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Archive : Fractional Derivatives

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Dr. Werner Linde, University of DelawareDr. Werner Linde, University of DelawareEwg 336: Title: Gaussian Processes generated by Linear Operators – The Riemann-Liouville Process <div dir="LTR"></div> <div dir="LTR"><font face="Arial">Let \(H\) be a separable Hilbert space and let $(T,\rho)$ be a compact metric space. Each (linear, bounded) operator from \(H\) to \(C(T)\), the Banach space of continuous functions on \(T\), generates in natural way a centered Gaussian process \(X=\{X(t) : t\in T\}\). One basic example is the Brownian Motion generated in this way by the Volterra integration operator \(V : L_2[0,1]\to C[0,1]\) acting as $$ (V f)(t)=\int_0^t f(x)\text{d}x\,, \quad 0\le t\le 1\,. $$ If \(\alpha>1/2\), then the Riemann-Liouville operator \(R^\alpha : L_2[0,1]\to C[0,1]\) defined by $$ (R^\alpha f)(t)=\frac{1}{\Gamma(\alpha)}\int_0^\alpha (t-x)^{\alpha-1} f(x)\text{d}x\,,\quad 0\le t\le 1\,, $$ generates a Gaussian process \(\{R_\alpha(t) : t\in[0,1]\}\), called Riemann-Liouville process of order \(\alpha\). In the talk we present in detail how Gaussian random processes arise from linear operators on Hilbert spaces. Based on this construction, we introduce the Riemann-Liouville process and state some properties of it. Among them are the construction of optimal series representations for \(R_\alpha\) and its relation to the fractional Brownian Motion provided that 1/2<alpha < 3/2</font></div> <div dir="LTR"><a href="/events/seminars-and-colloquia/Documents/abst_udita_16f.pdf"><u><font color="#0563C1" face="Arial">Abstract</font></u></a></div> 11/28/2016 7:30:00 PM11/28/2016 8:30:00 PMFalse
Ryan Evans, University of DelawareRyan Evans, University of DelawareEWG 336<div class="WordSection1"><p class="MsoNormal"><b style="">Title: Biochemical Reactions: An Application of Fractional Calculus</b> <br>Many chemical reactions in nature involve a stream of chemical reactants flowing through a fluid-filled volume, over a surface to which other reactants are confined. Examples include blood clotting and drug absorption. These reactions, referred to as surface-volume reactions, are a natural application of fractional calculus. We will discuss a mathematical model for surface-volume reactions, and how this model led to a new result in fractional integral equations. <br style=""><br style=""></p></div>3/24/2016 5:00:00 PM3/24/2016 6:00:00 PMFalse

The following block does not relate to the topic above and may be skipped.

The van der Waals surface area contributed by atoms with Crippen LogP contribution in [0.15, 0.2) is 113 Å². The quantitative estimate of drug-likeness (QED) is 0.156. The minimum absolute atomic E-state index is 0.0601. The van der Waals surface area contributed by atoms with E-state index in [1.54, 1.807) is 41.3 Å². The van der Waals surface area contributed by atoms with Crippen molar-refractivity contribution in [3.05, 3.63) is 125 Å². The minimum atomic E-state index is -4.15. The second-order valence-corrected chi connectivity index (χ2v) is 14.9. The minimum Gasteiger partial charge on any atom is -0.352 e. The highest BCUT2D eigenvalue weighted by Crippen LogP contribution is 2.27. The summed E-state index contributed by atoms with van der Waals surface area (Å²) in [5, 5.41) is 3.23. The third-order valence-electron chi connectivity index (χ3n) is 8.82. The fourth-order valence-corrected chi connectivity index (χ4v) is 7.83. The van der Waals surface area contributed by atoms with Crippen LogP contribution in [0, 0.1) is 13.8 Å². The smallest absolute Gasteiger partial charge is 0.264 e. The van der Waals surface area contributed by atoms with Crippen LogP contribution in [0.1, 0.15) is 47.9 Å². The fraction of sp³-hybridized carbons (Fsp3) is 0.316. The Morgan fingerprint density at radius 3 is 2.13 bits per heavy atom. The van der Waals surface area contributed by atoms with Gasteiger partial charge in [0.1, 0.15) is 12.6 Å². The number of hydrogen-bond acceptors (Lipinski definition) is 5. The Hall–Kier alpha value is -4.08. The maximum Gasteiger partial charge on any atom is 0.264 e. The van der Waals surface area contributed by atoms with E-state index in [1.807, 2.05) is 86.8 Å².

Werner Linde, University of DelawareWerner Linde, University of DelawareEWG 336<div class="WordSection1"><p class="MsoNormal" style=""><b style="">Title: Fractional Integration with Varying Smoothness</b></p><p class="MsoNormal" style="">For \(\alpha >0\) the fractional integration operator (or Riemann-Liouville operator) \(R^\alpha\) is defined by $$ (R^\alpha f) (t) = \frac{1}{\Gamma (\alpha)} \int_0^t (t-x)^{\alpha-1} f(x) \, \text{d}x.$$ If \(\alpha > \text{max}\{ \frac{1}{p}-\frac{1}{q},0\}\), then \(R^\alpha\) is a bounded operator from \(L_p [0,1]\) to \(L_q[0,1]\), \( 1 \leq p,q \leq \infty\). The number \( \alpha >0 \) describes the type of smoothness of the image \(g = R^\alpha f\).</p><p class="MsoNormal" style="">We investigate a problem motivated by probabilistic applications. What happens if the degree of smoothness changes by time \(t \geq 0\)? That is, for some measurable function \( \alpha : [0,1] \to (0,\infty)\) we investigate boundedness and compactness properties of \(R^{\alpha(\cdot )}\) defined by $$ (R^{\alpha (\cdot )} f) (t) = \frac{1}{\Gamma (\alpha (t))} \int_0^t (t-x)^{\alpha (t)-1} f(x) \, \text{d}x, \quad 0\leq t \leq 1.$$ One of the questions we treat is whether or not \(R^{\alpha( \cdot )}\) is bounded from \(L_p [0,1]\) to \(L_q[0,1]\). It turns out that this is so if \( p>1 \) while it becomes wrong for \(p=1\).</p><p class="MsoNormal" style="">The presented results are taken from a joint work with M.A. Lifshits from St. Petersburg (Russia).</p></div>3/10/2016 6:00:00 PM3/10/2016 7:00:00 PMFalse
Udita KatugampolaUdita KatugampolaEWG 336<div class="WordSection1"><div><p class="MsoNormal" style=""><b>Title of the talk: What is a fractional derivative? </b><br><br>In this tutorial seminar, we will introduce the concept of fractional derivatives along with some historical backgrounds. We will talk about several approaches to form several different fractional derivatives. Among such derivatives, we will spend some time for the Riemann-Liouville derivative, Caputo derivative, Hadamard derivative, Riesz derivative and finally Katugampola derivative. We will then talk about what we mean by a fractional differential equation and some approaches to such differential equations. One of the main goals of the talk is to motivate students for research work in this beautiful realm of research.</p></div></div>3/4/2016 4:20:00 PM3/4/2016 5:10:00 PMFalse

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